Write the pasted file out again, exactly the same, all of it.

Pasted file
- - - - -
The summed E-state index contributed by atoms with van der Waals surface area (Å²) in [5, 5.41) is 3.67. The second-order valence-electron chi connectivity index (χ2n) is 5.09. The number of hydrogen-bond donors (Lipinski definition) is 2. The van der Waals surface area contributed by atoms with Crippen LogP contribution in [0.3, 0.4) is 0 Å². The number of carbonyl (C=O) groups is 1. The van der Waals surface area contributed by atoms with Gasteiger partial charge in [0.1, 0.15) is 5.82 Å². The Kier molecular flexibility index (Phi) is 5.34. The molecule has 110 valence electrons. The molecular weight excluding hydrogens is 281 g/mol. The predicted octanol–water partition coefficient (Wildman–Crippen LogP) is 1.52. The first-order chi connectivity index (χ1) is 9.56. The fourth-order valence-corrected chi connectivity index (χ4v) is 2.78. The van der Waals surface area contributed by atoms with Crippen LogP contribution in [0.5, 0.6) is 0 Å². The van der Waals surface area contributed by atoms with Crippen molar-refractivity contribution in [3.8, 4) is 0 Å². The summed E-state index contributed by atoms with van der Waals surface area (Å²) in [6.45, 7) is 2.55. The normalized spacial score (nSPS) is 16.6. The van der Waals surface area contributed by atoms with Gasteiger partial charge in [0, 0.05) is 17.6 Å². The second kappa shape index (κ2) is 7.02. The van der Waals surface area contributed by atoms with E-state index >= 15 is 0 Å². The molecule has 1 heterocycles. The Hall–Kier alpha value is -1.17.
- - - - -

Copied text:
The summed E-state index contributed by atoms with van der Waals surface area (Å²) in [5, 5.41) is 3.67. The second-order valence-electron chi connectivity index (χ2n) is 5.09. The number of hydrogen-bond donors (Lipinski definition) is 2. The van der Waals surface area contributed by atoms with Crippen LogP contribution in [0.3, 0.4) is 0 Å². The number of carbonyl (C=O) groups is 1. The van der Waals surface area contributed by atoms with Gasteiger partial charge in [0.1, 0.15) is 5.82 Å². The Kier molecular flexibility index (Phi) is 5.34. The molecule has 110 valence electrons. The molecular weight excluding hydrogens is 281 g/mol. The predicted octanol–water partition coefficient (Wildman–Crippen LogP) is 1.52. The first-order chi connectivity index (χ1) is 9.56. The fourth-order valence-corrected chi connectivity index (χ4v) is 2.78. The van der Waals surface area contributed by atoms with Crippen LogP contribution in [0.5, 0.6) is 0 Å². The van der Waals surface area contributed by atoms with Crippen molar-refractivity contribution in [3.8, 4) is 0 Å². The summed E-state index contributed by atoms with van der Waals surface area (Å²) in [6.45, 7) is 2.55. The normalized spacial score (nSPS) is 16.6. The van der Waals surface area contributed by atoms with Gasteiger partial charge in [0, 0.05) is 17.6 Å². The second kappa shape index (κ2) is 7.02. The van der Waals surface area contributed by atoms with E-state index >= 15 is 0 Å². The molecule has 1 heterocycles. The Hall–Kier alpha value is -1.17.